I think we have to be mindful of Ontario's history as well, which is that there were circumstances when we had challenging economic times and where the demand rebounded quite rapidly and surprised quite a few people in the electricity sector. So I think we have to be very conscious of the different projections that folks will make. We certainly expect, because we're so focused on conservation, that regardless of economic circumstances, that's going to help to assuage demand quite substantially.
Mr. Peter Tabuns: Based on all that, do you think it's prudent to make long-term commitments to nuclear power plants when energy demand is falling by over 1.5% a year?
Hon. George Smitherman: Firstly, our commitments to nuclear power plants are to ensure that the fleet of nuclear power plants that Ontario has are staggered, which is to say that they're not all necessarily of the same generation, where it would be likely for their useful life to come to an end at the same time. I think that the decision to build new nuclear reactors, which are actually replacement nuclear reactors, is extraordinarily prudent because whether you think peak demand's going to be 25,000 megawatts going forward, 21,500 or 27,500, there's a very substantial amount of room in our energy supply mix for nuclear to be a very important part of that. I actually see the decision associated with the replacement of nuclear units to be impacted very little by the current circumstances related to demand.
It's a 30-year and a 40-year decision. If you ask me, do I see a need downstream 20, 30, 40 years for Ontario to have nuclear capacity and would it be prudent to look for the opportunity to build some of that sooner rather than later, I would say yes to both of those questions.
Mr. Peter Tabuns: Based on what analysis?
Hon. George Smitherman: Based on the analysis that, at present in the province, we've got installed nuclear capacity at a certain level, something around 13,000. Going forward in the province of Ontario, we think it's important to make sure that we have strong capacity to meet our electricity needs with a continued reliance, in part, on nuclear power, and whatever number you land on, whether it's exactly 13,000, a little bit more or a little bit less, it doesn't discount at all that it's prudent to look for the opportunity to start to introduce into your overall fleet some newer units because our units are at risk of being dated in a period of time.
Mr. Peter Tabuns: But in fact, you're in a situation where demand is going down, Ontario's economy is being restructured—for good or ill, it is being restructured. You've started a program that you're hopeful will introduce large volumes of renewable power and that will result in large-scale conservation. So are you not in fact putting us in a position where you're making commitments that will come to fruition a decade from now, where we will be oversupplied, with a technology whose best-before date has passed?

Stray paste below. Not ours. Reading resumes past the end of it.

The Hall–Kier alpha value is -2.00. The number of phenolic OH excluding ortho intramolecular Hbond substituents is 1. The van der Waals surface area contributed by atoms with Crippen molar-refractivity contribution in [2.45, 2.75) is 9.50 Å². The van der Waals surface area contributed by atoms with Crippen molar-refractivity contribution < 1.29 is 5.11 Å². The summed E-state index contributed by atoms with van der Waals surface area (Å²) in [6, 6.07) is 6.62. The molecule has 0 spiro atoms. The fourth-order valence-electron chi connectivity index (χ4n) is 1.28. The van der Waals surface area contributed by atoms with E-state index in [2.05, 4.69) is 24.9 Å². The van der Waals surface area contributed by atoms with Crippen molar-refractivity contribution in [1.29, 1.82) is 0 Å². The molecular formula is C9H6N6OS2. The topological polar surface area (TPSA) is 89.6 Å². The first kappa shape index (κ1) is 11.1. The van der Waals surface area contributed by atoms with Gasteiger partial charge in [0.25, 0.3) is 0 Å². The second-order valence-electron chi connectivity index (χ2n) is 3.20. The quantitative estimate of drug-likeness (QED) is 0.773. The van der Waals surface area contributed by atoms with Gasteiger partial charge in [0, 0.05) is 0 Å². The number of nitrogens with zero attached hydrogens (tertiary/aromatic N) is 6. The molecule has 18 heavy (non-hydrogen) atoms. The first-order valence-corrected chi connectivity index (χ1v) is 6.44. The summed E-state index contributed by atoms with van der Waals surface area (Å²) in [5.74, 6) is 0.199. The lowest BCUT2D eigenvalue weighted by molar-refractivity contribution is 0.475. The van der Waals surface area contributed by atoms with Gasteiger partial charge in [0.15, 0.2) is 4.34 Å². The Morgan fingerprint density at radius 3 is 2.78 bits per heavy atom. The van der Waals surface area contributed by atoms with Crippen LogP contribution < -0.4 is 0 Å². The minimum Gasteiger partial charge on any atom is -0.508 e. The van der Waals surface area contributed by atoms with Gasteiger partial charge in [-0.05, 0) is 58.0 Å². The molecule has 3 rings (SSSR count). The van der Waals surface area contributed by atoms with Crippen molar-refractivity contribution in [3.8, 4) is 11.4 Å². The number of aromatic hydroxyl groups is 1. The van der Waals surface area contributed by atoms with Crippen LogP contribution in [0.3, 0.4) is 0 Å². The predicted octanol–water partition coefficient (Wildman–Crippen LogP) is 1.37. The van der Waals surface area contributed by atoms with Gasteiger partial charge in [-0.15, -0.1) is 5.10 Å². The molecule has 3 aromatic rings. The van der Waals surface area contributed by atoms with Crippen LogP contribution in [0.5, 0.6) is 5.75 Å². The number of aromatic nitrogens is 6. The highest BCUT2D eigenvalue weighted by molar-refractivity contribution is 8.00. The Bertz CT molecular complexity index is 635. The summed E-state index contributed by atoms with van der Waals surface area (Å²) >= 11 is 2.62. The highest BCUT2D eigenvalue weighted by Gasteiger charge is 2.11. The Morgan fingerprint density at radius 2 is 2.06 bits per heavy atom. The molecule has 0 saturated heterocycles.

Hon. George Smitherman: I think that you've got to keep a couple of things in mind. Firstly, last year in Ontario, 75% of all the electricity that we used came from nuclear and Niagara Falls—water. Though there has been some reduction in demand, we still have demand and we could still reasonably forecast that five, 10, 15, 20 years from now, we will have demand. We think it's entirely consistent with that that we should make sure, for those times, looking forward, that the nuclear units in the province of Ontario, which are one part of our energy supply mix, are modern units.
I think that, in a certain sense, as I've mentioned before, every three years, in the context of the IPSP—it's got a kind of mini sunset date that asks that it be reviewed, where you get a chance to take a look at, "What have you learned in the last three years? What new supply has come online? What does that project out to the horizons? Where are you at on decisions associated with Pickering and future refurbishment of other units?"
I think in the context of installed capacity in Ontario, where we've got 33,000 megawatts of installed capacity, we're talking about two new nuclear units at Darlington, which will be, depending on the technology, between 2,000 and 3,200 megawatts of installed capacity. I see very little risk to Ontario's long-term future of having 2,000 to 3,200 units of installed capacity being nuclear units that come into operation 10 years or so down the path. I don't see the risk. I see sufficient demand in the forecast, notwithstanding that, at present, demand is lower.
I think, actually, the questions come every three years, and you say, "Okay, based on what we know and forecasts of demand and the energy supply mix that we're experiencing, the success of the Green Energy Act and other things, we can recalibrate at all of those opportunities." Right now, looking at the nuclear fleet that we have, recognizing that Ontarians remain committed to nuclear power as part of our energy supply mix, I think it's intensely prudent to introduce two new nuclear replacement units at any point that you can get them at the right price.